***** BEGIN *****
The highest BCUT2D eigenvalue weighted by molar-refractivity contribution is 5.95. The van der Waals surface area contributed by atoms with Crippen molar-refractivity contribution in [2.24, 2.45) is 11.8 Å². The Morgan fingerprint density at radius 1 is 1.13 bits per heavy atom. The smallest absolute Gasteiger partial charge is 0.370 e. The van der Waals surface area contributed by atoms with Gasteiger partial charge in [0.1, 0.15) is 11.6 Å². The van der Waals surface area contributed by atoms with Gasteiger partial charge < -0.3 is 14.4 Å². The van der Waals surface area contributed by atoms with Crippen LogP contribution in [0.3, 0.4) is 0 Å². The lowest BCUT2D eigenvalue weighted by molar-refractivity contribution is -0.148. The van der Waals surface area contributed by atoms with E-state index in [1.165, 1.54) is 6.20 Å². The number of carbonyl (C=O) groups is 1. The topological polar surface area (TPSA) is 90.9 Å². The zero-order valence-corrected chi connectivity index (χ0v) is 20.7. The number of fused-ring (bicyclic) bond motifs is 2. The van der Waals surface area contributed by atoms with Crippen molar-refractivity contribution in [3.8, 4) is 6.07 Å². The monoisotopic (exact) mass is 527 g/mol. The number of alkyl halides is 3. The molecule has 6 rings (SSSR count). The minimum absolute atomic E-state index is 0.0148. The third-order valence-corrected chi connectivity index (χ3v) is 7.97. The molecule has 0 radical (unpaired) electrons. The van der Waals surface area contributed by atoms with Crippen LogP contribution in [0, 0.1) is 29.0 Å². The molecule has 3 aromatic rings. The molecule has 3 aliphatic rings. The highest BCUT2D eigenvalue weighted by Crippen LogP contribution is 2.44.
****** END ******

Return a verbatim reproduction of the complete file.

The highest BCUT2D eigenvalue weighted by molar-refractivity contribution is 5.95. The van der Waals surface area contributed by atoms with Crippen molar-refractivity contribution in [2.24, 2.45) is 11.8 Å². The Morgan fingerprint density at radius 1 is 1.13 bits per heavy atom. The smallest absolute Gasteiger partial charge is 0.370 e. The van der Waals surface area contributed by atoms with Gasteiger partial charge in [0.1, 0.15) is 11.6 Å². The van der Waals surface area contributed by atoms with Gasteiger partial charge < -0.3 is 14.4 Å². The van der Waals surface area contributed by atoms with Crippen LogP contribution in [0.3, 0.4) is 0 Å². The lowest BCUT2D eigenvalue weighted by molar-refractivity contribution is -0.148. The van der Waals surface area contributed by atoms with E-state index in [1.165, 1.54) is 6.20 Å². The number of carbonyl (C=O) groups is 1. The topological polar surface area (TPSA) is 90.9 Å². The zero-order valence-corrected chi connectivity index (χ0v) is 20.7. The number of fused-ring (bicyclic) bond motifs is 2. The van der Waals surface area contributed by atoms with Crippen molar-refractivity contribution in [3.8, 4) is 6.07 Å². The monoisotopic (exact) mass is 527 g/mol. The number of alkyl halides is 3. The molecule has 6 rings (SSSR count). The minimum absolute atomic E-state index is 0.0148. The third-order valence-corrected chi connectivity index (χ3v) is 7.97. The molecule has 0 radical (unpaired) electrons. The van der Waals surface area contributed by atoms with Crippen LogP contribution in [0, 0.1) is 29.0 Å². The molecule has 3 aromatic rings. The molecule has 3 aliphatic rings. The highest BCUT2D eigenvalue weighted by Crippen LogP contribution is 2.44.